It is most likely made of aluminum. Well centered Cree XP-L LED. Cool white light.
The glass lens seems clear without anti-reflective coating.

Runtime Test

As usual I tested the flashlight on its highest mode first. This allows us to see the optimal performance of the flashlight-how good is its driver.
I used 4 low self discharge NiMH batteries.They were used for quite some time and probably do not represent the maximum that can be taken out of the TK4A,
but still the step down timing and lumen readings should be correct.
I tested also High mode,which can be seen on the second graph.

On the first graph we can see the full length Turbo mode-activating the flashlight loaded with fresh batteries,vs the light restarted after its programmed step down.
Take a look at the second graph for a better view of the first minutes.

Here we can see the difference in the brightness after each restart.
The output will be constant as long as the batteries can keep their voltage under load.
The step down is timed to three minutes after activation. The Turbo mode can be restarted if needed.
The output after step down is equal to High mode=350lm.
In my test it gets lower after each restart-I restarted only 3 times.

This graph shows the compared performance on Turbo and High mode.
The TK4A is programmed to step down to Mid mode after working on High mode for 30 minutes(this is stated also in the instruction sheet).
It is interesting to note that this step down is also applied to Turbo mode 30 minutes after its step down to High mode.

My Lumen measurements:

Turbo mode= between 900Lm and 1000Lm initial brightness depending on the batteries;
High mode= 350Lm
Mid mode= 160Lm
Low mode= 18Lm
UltraLow = hard to measure correctly;

I don't detect PWM with a camera or basic oscilloscope.
Because of the electronic switch,the power source is constantly connected with the driver which results in some amount of standby power consumption.
I still did not manage to measure it correctly and once I do it,I will post the results here.
Yet,if you want to prevent this parasitic discharge when storing the flashlight for a long period of time,the only way is to remove the batteries.

Beam profile
My copy of the TK4A produces Cool white light-relatively clear white at the hotspot with yellowish corona around it.
Compared to cleaner white beams,the TK4A's beam may look a little greenish.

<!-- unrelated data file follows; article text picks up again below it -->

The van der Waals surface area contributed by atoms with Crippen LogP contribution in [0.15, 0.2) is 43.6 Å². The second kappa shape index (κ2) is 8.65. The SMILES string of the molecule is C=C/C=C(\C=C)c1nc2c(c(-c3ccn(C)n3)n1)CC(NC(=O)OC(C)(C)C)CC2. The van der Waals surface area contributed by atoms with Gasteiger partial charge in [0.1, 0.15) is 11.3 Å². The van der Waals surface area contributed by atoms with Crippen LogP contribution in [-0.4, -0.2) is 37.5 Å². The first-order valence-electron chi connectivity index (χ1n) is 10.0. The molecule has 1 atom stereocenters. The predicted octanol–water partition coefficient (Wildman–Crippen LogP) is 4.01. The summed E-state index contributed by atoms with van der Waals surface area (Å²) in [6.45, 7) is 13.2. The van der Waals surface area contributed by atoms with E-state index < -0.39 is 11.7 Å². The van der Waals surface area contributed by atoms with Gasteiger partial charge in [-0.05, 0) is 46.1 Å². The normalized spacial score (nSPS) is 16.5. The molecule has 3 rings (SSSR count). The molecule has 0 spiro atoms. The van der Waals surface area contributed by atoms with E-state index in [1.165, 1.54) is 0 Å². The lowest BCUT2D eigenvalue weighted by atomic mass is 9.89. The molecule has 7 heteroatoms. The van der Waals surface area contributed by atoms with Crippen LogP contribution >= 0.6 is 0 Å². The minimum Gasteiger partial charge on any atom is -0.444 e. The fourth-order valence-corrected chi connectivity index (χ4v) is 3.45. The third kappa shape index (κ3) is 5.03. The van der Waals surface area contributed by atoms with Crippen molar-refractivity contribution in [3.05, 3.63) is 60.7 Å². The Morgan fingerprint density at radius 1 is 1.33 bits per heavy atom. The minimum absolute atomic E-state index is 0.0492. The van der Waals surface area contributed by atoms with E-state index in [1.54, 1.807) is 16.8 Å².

White wall.

1 meter
All modes plus comparison with other flashlights.

1 meter

5 meters
1/6 sec

Noticeable from the beamshots is that the TK4A's beam is pretty well focused and allows good beam range.
The larger reflector without texture allows more light to be focused in the center of the beam,especially compared to the smaller Olight S30 and Thorfire VG15/25.

After testing Thorfire TK4A and using it when possible,my impressions are good.
The beam is good,with no bad artifacts.No bad tint in regular use.
Some people may not like the cool white light,depending on their preferences.

My personal thoughts- I would prefer more diffused light,especially for a flashlight of this kind,which I don't expect to throw very far.

It is hard to get used to the UI if you use a lot of different flashlights like me. I prefer identical operation for On and Off.
I usually don't like to wait even half a second to get the needed light,and I prefer to turn it Off quickly.
This is my preferred way of using a flashlight with frequent On/Off.
If you use the flashlight for long periods of time without many pauses the press and hold On/Off should not cause a trouble.
An advantage of the UI with press and hold Off is that the mode changing is quicker-just a single brief press.

Activating Moonlight mode with press and hold operation and turning it Off with a brief press may be confusing,as this is exactly the opposite operation for the other modes.

The switch may be better with some more resistance on pressing.It is way too light in my opinion.
I like the color indicator which shows the different states of voltage and locates the switch in the dark when the light is On.

The step down on Turbo mode is after just 3 minutes and goes directly to High mode which is more than 60% lower output.

+Compact form factor makes the TK4A easy to carry,hold,use.

The maximal brightness highly depends on the batteries,as I got different readings with the same batteries recharged several times,probably to a slightly different level.
Yet the max 1000 lumen output is a pretty good achievement.
Saying this,I have to add that the range from Turbo to High mode may be a little too much,but if the batteries are not freshly charged/new,the initial brightness will be lower,which makes the gap less noticeable.

I like that the driver shuts down the light when reaching defined low voltage level.This is a good protection for the batteries and give use safety even if we don't apply so much attention to them- LV Protection should be standard feature in every flashlight on the market. In all of the TK4A runtime tests I left the flashlight activated as long as possible and in each test,the resting voltage in any of the batteries was at least 1 volt.

Thanks for reading!
I hope you found the review helpful.

Thanks to Thorfire for providing review samples to the testers!